What Is The Difference Between Term And Whole Life Insurance

| August 15, 2012 | 1 Comment
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Difference Between Term And Whole Life Insurance

Term and Whole Life Insurance policies serve different purposes (although they fall under life insurance) with regards to the financial requirements of the insured. Before we get into highlighting the differences between these two, let us first understand the basic concept “Which one should you buy? Term Insurance or Life Insurance.

 

 

Term Life Insurance Policy (Basic Purpose): Term life insurance policy protects your family for a specific and predetermined period of time (term of the policy ranges between 5 to 30 years). If due to unforeseen circumstances you die, your beneficiaries (most probably your family) will get the payment which is also known as the face value. If you survive the entire term of the policy then there is no payout. A term plan can be termed as the purest form of insurance as it does not have any cash value (discussed later in this article) or savings feature associated with it. The entire premium paid by the insured goes against the morality charges.

Whole Life Insurance Policy (Basic Purpose): A whole life insurance may be considered as permanent in nature due to the fact that you pay the premium each year for your entire life.There is no specific term in this policy. The premium which you pay in a life insurance policy covers your insurance cost and there is an investment aspect built into it. Hence the premium is higher than a term insurance plan. In life insurance, premium which is paid beyond the cost of insurance is invested and grows tax deferred. In whole life insurance also, your beneficiaries will get paid in the event of your death.

In this type of policy along with the death benefit, you pay extra money which is invested by the insurance company. In reality, the earnings from those investments should earn you enough to pay for your premiums. Which means after a certain number of years have gone by, your policy is paying for itself. Why I said in reality? Let me explain… the problem is that the insurance companies charge huge amount of commissions for the investment part in a whole life policy and the actual savings rarely work by the book.

Whole Life Insurance Policy is also called as Cash Value Insurance. These type of insurance plans are becoming aggressively popular due to the savings component attached to it. For the sake of understanding, let me give you an example to understand the myth behind cash value concept.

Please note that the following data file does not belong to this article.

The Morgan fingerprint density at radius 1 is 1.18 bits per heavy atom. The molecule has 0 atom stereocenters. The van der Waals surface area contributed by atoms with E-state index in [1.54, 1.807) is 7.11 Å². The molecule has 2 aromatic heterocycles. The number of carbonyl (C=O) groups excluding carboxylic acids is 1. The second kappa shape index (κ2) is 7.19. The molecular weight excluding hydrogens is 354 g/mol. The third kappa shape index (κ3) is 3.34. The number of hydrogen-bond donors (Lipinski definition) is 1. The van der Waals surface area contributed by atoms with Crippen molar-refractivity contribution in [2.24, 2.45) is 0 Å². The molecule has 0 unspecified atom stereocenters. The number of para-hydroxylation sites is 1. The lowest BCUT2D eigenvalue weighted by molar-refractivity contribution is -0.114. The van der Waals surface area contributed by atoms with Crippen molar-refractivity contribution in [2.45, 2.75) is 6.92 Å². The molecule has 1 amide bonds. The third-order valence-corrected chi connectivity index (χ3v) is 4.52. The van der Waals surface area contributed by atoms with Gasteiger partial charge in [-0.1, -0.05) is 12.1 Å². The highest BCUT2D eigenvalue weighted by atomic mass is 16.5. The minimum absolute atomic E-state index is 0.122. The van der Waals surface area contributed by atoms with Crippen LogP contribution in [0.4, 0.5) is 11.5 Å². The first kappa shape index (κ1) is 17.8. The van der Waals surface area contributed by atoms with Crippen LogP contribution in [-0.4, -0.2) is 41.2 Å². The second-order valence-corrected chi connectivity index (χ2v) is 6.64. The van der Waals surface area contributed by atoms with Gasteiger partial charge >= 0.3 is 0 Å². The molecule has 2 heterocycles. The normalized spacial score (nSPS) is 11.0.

Myth Behind Cash Value Concept

Suppose you pay $100 as a premium against your whole life policy. The insurance company will purchase a $20 term insurance which is an annually renewable premium. Rest $80 is invested by the insurance company on your behalf. Now your cost of insurance each year will be higher as you grow older. Which means the $20 which you are paying as premium will increase each year unless of course you have opted for level term insurance where the premium remains the same for the entire term of your insurance.

So if your cost of insurance is going up each year, how it will affect you? Are you going to pay extra premium? and how it will affect your savings or cash value component of your insurance?

As mentioned earlier, overtime, the cost of your insurance premium will go up because as you grow older the chances of dying are more. Every month the excess amount of premium paid by you is deposited into the savings or cash value account by the insurance company. The savings account value which is being accumulated with every premium paid reaches it’s peak around the age of 65 years. After that, the cash value starts to come down, why?

In your later years of life the cost of insurance can be very steep and at one point it will cross the amount of premium which you are paying each year. So, who is going to pay the extra cost? It is you my friend, and that extra cost of premium is recovered from your savings or cash value account. Always remember the saying that life insurance is a tool and NOT an investment. You will be lured to pay a higher premium with an illusion that the insurance company will invest the extra money on your behalf so that it gives you good return. In practicality it never happens as whole life insurance is expensive and expenses incurred eat up your interest.

 

We also need to take note of the fact that if you wish to withdraw money from your cash value account later on, the insurance company will charge you 5 to 8% service tax to reduce the value further.

Now you might be thinking then where is the need of buying a whole life insurance? or Why should i buy life insurance instead of term insurance which is cheaper?

Good question, a whole life insurance policy can be used in estate tax planning where in you can set up an insurance trust to pay your estate taxes from the returns of the policy.

Many a times, most financial planners will always advice on the famous phrase which goes like this “Buy term and invest the difference”. This is not beneficial always and you have to run your own numbers and compare the results with your goals.

photo credit: Alex E. Proimos via photopin cc
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